City may seek another site for Greyhound stop
Grand Junction City Council members want the community to know a proposed plan for a joint local bus stop and Greyhound bus terminal on 24 1/2 Road has not yet left the station.
After a surge of community push-back in the past two weeks after the plan largely became public, the seven-member board is proposing to place only the Grand Valley Transit station at the 24 1/2 Road site and to find an alternative location for Greyhound.
Council members drafted those thoughts in a letter to the Grand Valley Transportation Committee, the four-member board that headed the idea of a joint transfer station. City Council member Laura Luke serves on that board since she was appointed to City Council in May, but she has said she hadn’t heard of the bus station plans until recently.
“I think I heard one person said, ‘Yeah, put it there,’ ” City Council member Jim Doody said, citing many others who are against Greyhound moving to that area. “I’m all in favor of finding a new location.”
Grand Valley Transit and Greyhound had been in talks about building and operating a joint transfer station north of Mesa Mall. Last spring, the Mesa County Commission approved purchasing the 3.7-acre site at 612 24 1/2 Road for $950,000.
Other options for a joint station under investigation include areas in Grand Junction’s core or closer to Interstate 70, council members said.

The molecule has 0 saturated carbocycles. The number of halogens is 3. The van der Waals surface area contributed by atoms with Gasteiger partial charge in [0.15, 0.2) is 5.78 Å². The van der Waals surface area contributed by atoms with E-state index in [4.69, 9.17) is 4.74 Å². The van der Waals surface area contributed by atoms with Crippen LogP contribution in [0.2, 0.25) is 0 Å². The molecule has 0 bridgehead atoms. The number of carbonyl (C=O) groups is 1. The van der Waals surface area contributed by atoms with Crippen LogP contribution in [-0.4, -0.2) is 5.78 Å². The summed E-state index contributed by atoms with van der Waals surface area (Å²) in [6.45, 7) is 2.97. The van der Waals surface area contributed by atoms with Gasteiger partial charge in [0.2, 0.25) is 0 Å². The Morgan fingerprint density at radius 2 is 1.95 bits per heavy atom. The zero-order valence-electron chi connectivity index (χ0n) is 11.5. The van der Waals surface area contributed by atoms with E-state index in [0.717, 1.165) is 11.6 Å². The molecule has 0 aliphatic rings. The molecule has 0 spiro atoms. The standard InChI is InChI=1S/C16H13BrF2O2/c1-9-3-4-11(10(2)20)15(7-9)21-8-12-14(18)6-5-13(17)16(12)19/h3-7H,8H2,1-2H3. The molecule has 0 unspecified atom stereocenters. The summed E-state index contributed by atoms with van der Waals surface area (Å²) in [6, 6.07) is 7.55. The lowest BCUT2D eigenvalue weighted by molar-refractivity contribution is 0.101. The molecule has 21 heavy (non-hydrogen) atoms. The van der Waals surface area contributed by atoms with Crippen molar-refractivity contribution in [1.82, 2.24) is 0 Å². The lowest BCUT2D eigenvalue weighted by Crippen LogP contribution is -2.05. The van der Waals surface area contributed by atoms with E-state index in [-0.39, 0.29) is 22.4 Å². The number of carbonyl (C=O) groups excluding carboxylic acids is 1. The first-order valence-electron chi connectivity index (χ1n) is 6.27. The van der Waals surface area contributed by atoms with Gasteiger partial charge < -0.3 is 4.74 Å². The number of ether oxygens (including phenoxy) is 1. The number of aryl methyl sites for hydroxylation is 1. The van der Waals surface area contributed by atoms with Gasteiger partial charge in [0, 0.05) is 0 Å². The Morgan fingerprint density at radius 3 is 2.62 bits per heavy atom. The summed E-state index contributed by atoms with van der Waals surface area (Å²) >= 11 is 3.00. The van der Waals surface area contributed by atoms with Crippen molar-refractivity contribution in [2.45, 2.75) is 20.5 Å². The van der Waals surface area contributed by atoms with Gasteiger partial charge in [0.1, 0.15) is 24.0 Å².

Council members agreed to draft the letter after their workshop meeting Wednesday.
In other news:
■ Council members unanimously approved spending $575,000 on its portion of a new 911 phone system and infrastructure to be installed in the new public safety center. Grand Junction’s Regional Communication Center is using the emergency system in coordination with other communication centers on the Western Slope. Services will be provided by CenturyLink. Council members Sam Susuras and Teresa Coons were absent from Wednesday’s meeting.
■ Council members unanimously approved renewing a contract with Chadwick, Steinkirchner, Davis and Company for $29,700 for the 2011 audit. The company’s services were used last year, and City Council reserves the right to rehire the auditing company for the next two years.
■ Council members unanimously approved to piggyback on a request-for-proposal process conducted by Mesa County that showed banking services by Alpine Bank to be the best value for the city government. The city of Grand Junction already has been banking with Alpine Bank.
■ City Council unanimously approved renewing a farming lease on city property for Frank M. Fisher. Fisher will be allowed to lease a 30-acre parcel called the Saccomanno Park Property at the southwest corner of 26 1/2 Road and H Road through Jan. 31, 2013. Rent is $1,000 a year.
■ City Council members approved rezoning 22 School District 51 properties from community recreation to a range of denser zones. Council member Bennett Boeschenstein voted against the measure because he wanted the areas to maintain their community zoning status if the school district sold off its properties. School district officials have said they have no intention of selling any of the schools or properties that were rezoned.